The Department of Chemistry has a long tradition in the College of Arts and Science, dating back well before the founding of the American Chemical Society at New York University in 1876. Professor John W. Draper, the first president of the society and chair of the department, was a remarkable polymath: chemist, physician, philosopher, historian, and pioneering photographer.
The department has undertaken a major development plan, strengthening its faculty, instructional laboratories, course offerings, and research facilities in the areas of physical, biophysical, bioorganic, and biomedical chemistry, as well as in chemical biology, nanoscience, and materials sciences. Qualified undergraduates are strongly encouraged to participate in research as early as their sophomore year of study. The department houses state-of-the-art laboratory facilities for its undergraduate chemistry courses.
Majoring in chemistry at NYU provides strong preparation for graduate study in chemistry and biochemistry; professional education in medicine, dentistry, or patent law; and careers in industrial or pharmaceutical chemistry and biotechnology.
Chemistry is an incredibly broad field. It is known as the central natural science because it intersects with physics, biology, engineering, materials science, and environmental science. The atomic and molecular structure and properties of matter are fundamental to the investigation of the physical world and to the understanding of living systems. Our chemistry program has an interdisciplinary approach that creates context for studying real-world problems and their solutions.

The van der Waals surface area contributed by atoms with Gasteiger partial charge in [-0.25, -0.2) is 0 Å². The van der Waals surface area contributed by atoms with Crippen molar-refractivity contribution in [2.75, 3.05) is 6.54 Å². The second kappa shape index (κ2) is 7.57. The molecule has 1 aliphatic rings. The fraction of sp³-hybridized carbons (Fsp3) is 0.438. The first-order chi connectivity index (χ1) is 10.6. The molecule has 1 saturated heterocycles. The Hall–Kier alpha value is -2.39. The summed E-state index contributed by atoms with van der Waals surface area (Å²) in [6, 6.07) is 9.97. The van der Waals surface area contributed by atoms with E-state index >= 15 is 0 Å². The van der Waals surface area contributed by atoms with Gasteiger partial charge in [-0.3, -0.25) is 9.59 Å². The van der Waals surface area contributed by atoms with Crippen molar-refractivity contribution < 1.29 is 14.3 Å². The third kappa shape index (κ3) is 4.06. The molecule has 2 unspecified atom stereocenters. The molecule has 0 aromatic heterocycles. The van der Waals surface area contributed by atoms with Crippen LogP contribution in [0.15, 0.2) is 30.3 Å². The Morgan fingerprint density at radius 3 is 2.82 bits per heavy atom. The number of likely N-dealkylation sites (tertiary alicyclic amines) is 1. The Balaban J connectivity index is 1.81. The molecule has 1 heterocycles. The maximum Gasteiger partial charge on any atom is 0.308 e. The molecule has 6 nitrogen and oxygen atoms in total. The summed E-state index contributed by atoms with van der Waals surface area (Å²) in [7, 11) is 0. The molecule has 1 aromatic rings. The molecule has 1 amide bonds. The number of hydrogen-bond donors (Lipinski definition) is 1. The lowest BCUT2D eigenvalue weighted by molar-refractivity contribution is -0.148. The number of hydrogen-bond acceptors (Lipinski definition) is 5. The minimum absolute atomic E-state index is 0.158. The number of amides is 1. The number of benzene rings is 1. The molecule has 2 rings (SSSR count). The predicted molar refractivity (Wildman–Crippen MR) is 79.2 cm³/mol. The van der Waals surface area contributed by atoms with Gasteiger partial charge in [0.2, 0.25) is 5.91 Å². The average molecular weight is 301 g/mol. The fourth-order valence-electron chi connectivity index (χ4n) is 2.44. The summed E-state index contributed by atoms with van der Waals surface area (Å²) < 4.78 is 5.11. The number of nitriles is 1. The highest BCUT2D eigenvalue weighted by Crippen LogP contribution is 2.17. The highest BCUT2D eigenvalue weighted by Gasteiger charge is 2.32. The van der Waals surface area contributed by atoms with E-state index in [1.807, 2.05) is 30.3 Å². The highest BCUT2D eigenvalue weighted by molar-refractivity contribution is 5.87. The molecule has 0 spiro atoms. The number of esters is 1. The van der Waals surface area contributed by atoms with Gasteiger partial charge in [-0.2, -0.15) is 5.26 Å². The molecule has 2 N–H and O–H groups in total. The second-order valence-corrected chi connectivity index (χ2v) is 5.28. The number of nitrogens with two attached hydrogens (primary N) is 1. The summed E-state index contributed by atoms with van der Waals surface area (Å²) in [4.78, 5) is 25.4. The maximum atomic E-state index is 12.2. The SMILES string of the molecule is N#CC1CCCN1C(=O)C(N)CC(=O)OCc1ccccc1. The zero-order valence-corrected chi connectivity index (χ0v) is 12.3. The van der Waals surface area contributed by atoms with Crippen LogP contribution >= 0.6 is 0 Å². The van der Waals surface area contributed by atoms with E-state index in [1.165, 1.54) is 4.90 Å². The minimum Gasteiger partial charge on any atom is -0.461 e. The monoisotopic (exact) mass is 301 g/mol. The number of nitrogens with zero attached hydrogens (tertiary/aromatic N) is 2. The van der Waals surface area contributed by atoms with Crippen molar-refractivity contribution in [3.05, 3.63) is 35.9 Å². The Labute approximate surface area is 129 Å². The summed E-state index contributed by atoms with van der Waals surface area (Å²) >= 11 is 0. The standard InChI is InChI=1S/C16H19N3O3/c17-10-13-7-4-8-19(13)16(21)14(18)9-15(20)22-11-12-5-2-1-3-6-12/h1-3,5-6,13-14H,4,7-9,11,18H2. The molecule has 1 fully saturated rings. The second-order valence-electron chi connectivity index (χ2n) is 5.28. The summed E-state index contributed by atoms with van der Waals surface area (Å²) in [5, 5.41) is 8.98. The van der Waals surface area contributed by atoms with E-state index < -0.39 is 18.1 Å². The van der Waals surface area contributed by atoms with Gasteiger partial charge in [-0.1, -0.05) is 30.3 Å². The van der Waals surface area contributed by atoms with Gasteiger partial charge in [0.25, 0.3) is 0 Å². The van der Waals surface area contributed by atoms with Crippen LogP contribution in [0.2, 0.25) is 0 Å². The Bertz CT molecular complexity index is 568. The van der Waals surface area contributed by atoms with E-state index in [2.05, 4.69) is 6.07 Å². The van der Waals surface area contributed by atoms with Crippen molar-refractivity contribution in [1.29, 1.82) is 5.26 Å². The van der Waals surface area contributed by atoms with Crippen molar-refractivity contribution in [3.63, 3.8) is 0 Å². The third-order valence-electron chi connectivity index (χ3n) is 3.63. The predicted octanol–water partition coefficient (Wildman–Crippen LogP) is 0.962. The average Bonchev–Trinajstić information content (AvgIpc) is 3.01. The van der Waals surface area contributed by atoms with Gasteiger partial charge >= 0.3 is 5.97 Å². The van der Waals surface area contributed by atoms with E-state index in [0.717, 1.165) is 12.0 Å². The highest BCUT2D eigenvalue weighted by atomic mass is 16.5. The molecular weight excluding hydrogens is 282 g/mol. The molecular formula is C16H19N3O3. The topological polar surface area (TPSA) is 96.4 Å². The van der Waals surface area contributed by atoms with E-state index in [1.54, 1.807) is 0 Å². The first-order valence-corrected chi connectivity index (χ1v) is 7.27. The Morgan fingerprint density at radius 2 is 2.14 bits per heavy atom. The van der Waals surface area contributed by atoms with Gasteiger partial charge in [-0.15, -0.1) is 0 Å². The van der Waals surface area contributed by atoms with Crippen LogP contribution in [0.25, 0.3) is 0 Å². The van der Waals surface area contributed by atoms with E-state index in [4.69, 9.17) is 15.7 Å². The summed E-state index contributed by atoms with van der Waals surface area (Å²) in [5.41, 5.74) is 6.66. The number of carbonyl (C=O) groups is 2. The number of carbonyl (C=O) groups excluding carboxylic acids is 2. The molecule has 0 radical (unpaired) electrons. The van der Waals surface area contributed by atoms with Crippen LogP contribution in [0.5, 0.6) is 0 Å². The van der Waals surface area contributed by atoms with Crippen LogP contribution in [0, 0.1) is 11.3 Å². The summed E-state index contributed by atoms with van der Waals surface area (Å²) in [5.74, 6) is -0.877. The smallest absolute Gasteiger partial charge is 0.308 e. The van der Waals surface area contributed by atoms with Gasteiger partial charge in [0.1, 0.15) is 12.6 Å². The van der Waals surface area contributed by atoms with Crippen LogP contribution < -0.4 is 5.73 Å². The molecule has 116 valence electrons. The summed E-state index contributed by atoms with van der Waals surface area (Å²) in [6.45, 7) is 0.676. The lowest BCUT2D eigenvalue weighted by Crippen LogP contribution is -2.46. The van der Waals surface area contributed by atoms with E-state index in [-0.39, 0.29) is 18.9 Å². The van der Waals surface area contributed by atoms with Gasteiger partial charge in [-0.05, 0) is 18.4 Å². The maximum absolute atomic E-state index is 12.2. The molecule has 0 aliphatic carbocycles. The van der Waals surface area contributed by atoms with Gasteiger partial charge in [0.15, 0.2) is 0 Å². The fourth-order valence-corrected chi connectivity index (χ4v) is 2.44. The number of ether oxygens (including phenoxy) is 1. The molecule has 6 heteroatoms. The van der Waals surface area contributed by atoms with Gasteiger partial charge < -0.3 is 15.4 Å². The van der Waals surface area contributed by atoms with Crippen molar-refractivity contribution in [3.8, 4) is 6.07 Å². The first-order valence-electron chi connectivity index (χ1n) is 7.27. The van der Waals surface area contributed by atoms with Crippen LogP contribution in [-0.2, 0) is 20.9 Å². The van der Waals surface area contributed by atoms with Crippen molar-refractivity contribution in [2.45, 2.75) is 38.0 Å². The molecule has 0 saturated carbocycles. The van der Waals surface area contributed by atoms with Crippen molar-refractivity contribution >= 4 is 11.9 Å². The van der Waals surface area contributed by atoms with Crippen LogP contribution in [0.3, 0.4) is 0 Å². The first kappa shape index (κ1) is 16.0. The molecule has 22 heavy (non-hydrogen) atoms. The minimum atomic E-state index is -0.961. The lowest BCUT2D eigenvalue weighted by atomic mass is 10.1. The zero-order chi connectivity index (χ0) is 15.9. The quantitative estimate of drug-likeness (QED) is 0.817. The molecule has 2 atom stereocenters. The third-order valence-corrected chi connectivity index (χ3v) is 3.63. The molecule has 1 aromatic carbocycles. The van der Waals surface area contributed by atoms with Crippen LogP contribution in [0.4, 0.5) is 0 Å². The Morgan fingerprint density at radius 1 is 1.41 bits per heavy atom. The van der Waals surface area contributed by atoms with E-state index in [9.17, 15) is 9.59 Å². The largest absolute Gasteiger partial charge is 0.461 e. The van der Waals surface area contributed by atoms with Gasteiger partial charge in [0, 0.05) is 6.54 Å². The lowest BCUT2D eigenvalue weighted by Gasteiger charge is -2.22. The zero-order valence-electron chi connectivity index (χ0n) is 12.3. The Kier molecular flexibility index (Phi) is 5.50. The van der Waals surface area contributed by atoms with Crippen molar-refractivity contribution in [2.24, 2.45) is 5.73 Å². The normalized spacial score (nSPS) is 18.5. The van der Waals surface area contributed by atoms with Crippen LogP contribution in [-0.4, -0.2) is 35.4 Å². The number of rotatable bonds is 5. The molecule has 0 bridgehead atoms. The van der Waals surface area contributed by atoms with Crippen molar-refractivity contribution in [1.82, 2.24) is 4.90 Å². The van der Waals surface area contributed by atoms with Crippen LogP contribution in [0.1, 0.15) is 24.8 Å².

The department offers majors in chemistry, biochemistry, and global public health/science with a concentration in chemistry. Students have the opportunity to earn either a B.A. or B.S. in the chemistry major. A selection of elective advanced courses, undergraduate and graduate, can be combined (in consultation with the director of undergraduate studies) to provide a broad, varied program of study in chemistry or an undergraduate specialization in organic, biochemical, physical, or theoretical chemistry. The opportunity to participate in scientific research as an undergraduate is one of the most exciting features of a chemistry major. Research allows you to work alongside graduate students, postdoctoral fellows and faculty to develop new ideas to solve real-world problems and make new discoveries. Many of our students produce results that lead to publications and research is also a great preparation for graduate school and a wide range of chemistry careers.
The programs of study in chemistry and biochemistry prepare students for graduate study leading to careers in research, development, and teaching and/or for further study in areas such as medicine, dentistry, basic medical sciences, and allied health fields (including forensic science). In addition, the chemistry and biochemistry majors both prepare students for alternative careers, especially when paired with a minor in economics, data science, or business studies: for example, patent law, technology investment, or management in the chemical industry.
For Majors in Chemistry and Biochemistry